Image: Andrew Hill
The Department for Environment, Food and Rural Affairs (Defra) called a drought summit as parts of England struggle with groundwater levels lower than they were in 1976, a year that will bring back memories of standpipes and severe water shortages. Environment Secretary Caroline Spelman invited water companies, farmers and wildlife groups to discuss the situation affecting southeast England, East Anglia and the East Midlands. The meeting looked at "preventative measures" that could be taken now to tackle a drought.
Speaking after the drought meeting Ms Spelman said: "Ensuring we have enough water this summer is vitally important, and that is why I called the summit. Drought is already an issue this year with the South East, Anglia and other parts of the UK now officially in drought, and more areas are likely to be affected as we continue to experience a prolonged period of very low rainfall."
Ms Spelman added "As a keen gardener myself, I know that this is the time of year when people start to turn their minds to what they should be planting in the Spring. We know now that it's been a dry winter, and there may be some restrictions on water use in the summer so gardeners like me need to start working out which plants such as some Geraniums, Calendula or Lavender would be best suited to drier conditions. It's also important that they consider whether there's anything more that they can do to capture and save water, so that they and their gardens escape the worst of any drought conditions."
Thames Water's sustainability director Richard Aylard said: "Much of southeast England already has got a drought situation. The worrying thing is we've had such little rain the groundwater stores that we rely on to keep the rivers flowing are very low. There is a high chance we will need restrictions at some stage this summer unless either we get a lot of rain or fantastic co-operation from customers using less water." Thames Water says people can save water with simple measures, such as turning off the tap while cleaning their teeth or taking shorter showers, fixing leaks and only washing full loads of laundry. This may be hard task as a recent survey of Thames Water customers revealed that 45% of them thought it was unlikely or very unlikely the region would face a drought this year.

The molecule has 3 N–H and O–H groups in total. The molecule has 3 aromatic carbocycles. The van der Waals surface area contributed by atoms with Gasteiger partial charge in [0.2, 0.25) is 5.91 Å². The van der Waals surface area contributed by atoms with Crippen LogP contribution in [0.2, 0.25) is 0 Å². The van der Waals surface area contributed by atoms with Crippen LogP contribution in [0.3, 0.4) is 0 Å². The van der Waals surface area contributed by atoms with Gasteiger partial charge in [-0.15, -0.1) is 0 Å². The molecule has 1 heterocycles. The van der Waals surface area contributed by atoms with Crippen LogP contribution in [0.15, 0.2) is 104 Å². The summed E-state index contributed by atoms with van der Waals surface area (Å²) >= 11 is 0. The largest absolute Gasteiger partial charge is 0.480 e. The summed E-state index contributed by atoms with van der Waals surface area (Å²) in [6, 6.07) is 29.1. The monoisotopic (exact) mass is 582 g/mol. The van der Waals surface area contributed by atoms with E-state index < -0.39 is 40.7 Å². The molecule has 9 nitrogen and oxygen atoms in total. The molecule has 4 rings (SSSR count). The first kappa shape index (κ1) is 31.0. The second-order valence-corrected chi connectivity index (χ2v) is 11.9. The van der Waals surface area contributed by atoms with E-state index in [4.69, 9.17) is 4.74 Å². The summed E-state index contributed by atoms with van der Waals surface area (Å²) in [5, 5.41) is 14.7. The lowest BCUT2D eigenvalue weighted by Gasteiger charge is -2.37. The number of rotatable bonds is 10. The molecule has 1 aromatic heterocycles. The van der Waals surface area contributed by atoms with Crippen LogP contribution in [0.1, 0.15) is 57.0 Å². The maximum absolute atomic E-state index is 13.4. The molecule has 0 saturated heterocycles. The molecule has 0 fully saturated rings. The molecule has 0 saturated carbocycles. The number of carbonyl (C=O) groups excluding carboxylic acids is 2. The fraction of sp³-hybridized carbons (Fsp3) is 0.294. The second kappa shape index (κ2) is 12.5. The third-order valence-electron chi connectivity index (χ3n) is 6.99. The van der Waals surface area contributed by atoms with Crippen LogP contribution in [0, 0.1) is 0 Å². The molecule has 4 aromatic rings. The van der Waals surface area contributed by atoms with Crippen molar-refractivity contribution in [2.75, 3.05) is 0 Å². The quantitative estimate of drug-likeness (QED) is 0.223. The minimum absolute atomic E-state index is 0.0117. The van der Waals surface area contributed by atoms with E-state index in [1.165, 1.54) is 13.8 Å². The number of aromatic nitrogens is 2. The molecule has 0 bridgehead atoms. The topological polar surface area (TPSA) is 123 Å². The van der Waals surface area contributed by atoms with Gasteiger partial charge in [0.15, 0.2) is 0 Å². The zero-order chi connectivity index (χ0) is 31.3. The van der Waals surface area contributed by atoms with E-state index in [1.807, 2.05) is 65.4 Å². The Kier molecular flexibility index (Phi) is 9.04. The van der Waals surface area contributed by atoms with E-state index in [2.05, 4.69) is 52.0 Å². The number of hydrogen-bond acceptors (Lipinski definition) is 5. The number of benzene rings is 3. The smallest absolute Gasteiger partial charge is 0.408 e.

The average rainfall this winter has been lower than the months preceding the severe drought in 1976. The worst affected areas are the east of England, the Midlands and the South East. The River Kennet in Wiltshire has dried up completely west of Marlborough. The River Chess in Chesham, Buckinghamshire, is also dry. The amount of water in the River Lee, which runs through Hertfordshire and north east London, is only 24% of its usual level while the Kennet is only 31% of its average level. The Environment Agency has begun moving fish out of some rivers because of the low levels of water, which is an unusual step to take in February.
Water company figures show that London and the Thames Valley have received below-average rainfall for 18 of the last 23 months. Southern Water has applied for a drought permit to enable it to restock Bewl Water reservoir in Kent, which is only 41% full. Anglian Water said some reservoir levels are 20% lower then normal. Anglian spokesman Kieran Nelson said: "We need months of torrential rain, to be quite honest."
The regional chairman of the National Farmers' Union, Andrew Brown, said "People are already starting to alter their cropping procedure. I was talking to a farmer at the end of last week who said he was going to plant 20% fewer root and vegetable crops. Now that means for him a £50,000 hit."
Here are some top tips to help gardeners deal with the potential drought which may come in useful if we don't see much rain in the next few months: